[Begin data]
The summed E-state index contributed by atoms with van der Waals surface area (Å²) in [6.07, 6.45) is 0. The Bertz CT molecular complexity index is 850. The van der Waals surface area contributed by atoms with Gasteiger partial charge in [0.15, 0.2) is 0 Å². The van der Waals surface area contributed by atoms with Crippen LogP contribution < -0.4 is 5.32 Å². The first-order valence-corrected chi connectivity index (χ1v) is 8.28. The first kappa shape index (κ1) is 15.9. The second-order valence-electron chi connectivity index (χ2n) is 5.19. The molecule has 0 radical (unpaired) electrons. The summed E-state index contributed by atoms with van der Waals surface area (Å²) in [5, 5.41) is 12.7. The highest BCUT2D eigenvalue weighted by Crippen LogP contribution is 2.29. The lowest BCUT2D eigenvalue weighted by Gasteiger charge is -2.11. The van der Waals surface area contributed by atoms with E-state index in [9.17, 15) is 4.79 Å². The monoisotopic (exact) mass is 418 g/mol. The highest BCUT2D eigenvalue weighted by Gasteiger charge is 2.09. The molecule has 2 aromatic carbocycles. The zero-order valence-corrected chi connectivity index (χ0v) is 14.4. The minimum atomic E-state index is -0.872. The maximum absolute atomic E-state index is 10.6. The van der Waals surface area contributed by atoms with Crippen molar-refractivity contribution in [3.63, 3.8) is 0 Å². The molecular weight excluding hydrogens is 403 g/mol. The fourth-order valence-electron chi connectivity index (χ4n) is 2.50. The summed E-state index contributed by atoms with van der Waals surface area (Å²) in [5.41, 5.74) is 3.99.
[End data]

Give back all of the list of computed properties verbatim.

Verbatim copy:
The summed E-state index contributed by atoms with van der Waals surface area (Å²) in [6.07, 6.45) is 0. The Bertz CT molecular complexity index is 850. The van der Waals surface area contributed by atoms with Gasteiger partial charge in [0.15, 0.2) is 0 Å². The van der Waals surface area contributed by atoms with Crippen LogP contribution < -0.4 is 5.32 Å². The first-order valence-corrected chi connectivity index (χ1v) is 8.28. The first kappa shape index (κ1) is 15.9. The second-order valence-electron chi connectivity index (χ2n) is 5.19. The molecule has 0 radical (unpaired) electrons. The summed E-state index contributed by atoms with van der Waals surface area (Å²) in [5, 5.41) is 12.7. The highest BCUT2D eigenvalue weighted by Crippen LogP contribution is 2.29. The lowest BCUT2D eigenvalue weighted by Gasteiger charge is -2.11. The van der Waals surface area contributed by atoms with E-state index in [9.17, 15) is 4.79 Å². The monoisotopic (exact) mass is 418 g/mol. The highest BCUT2D eigenvalue weighted by Gasteiger charge is 2.09. The molecule has 2 aromatic carbocycles. The zero-order valence-corrected chi connectivity index (χ0v) is 14.4. The minimum atomic E-state index is -0.872. The maximum absolute atomic E-state index is 10.6. The van der Waals surface area contributed by atoms with Crippen molar-refractivity contribution in [3.63, 3.8) is 0 Å². The molecular weight excluding hydrogens is 403 g/mol. The fourth-order valence-electron chi connectivity index (χ4n) is 2.50. The summed E-state index contributed by atoms with van der Waals surface area (Å²) in [5.41, 5.74) is 3.99.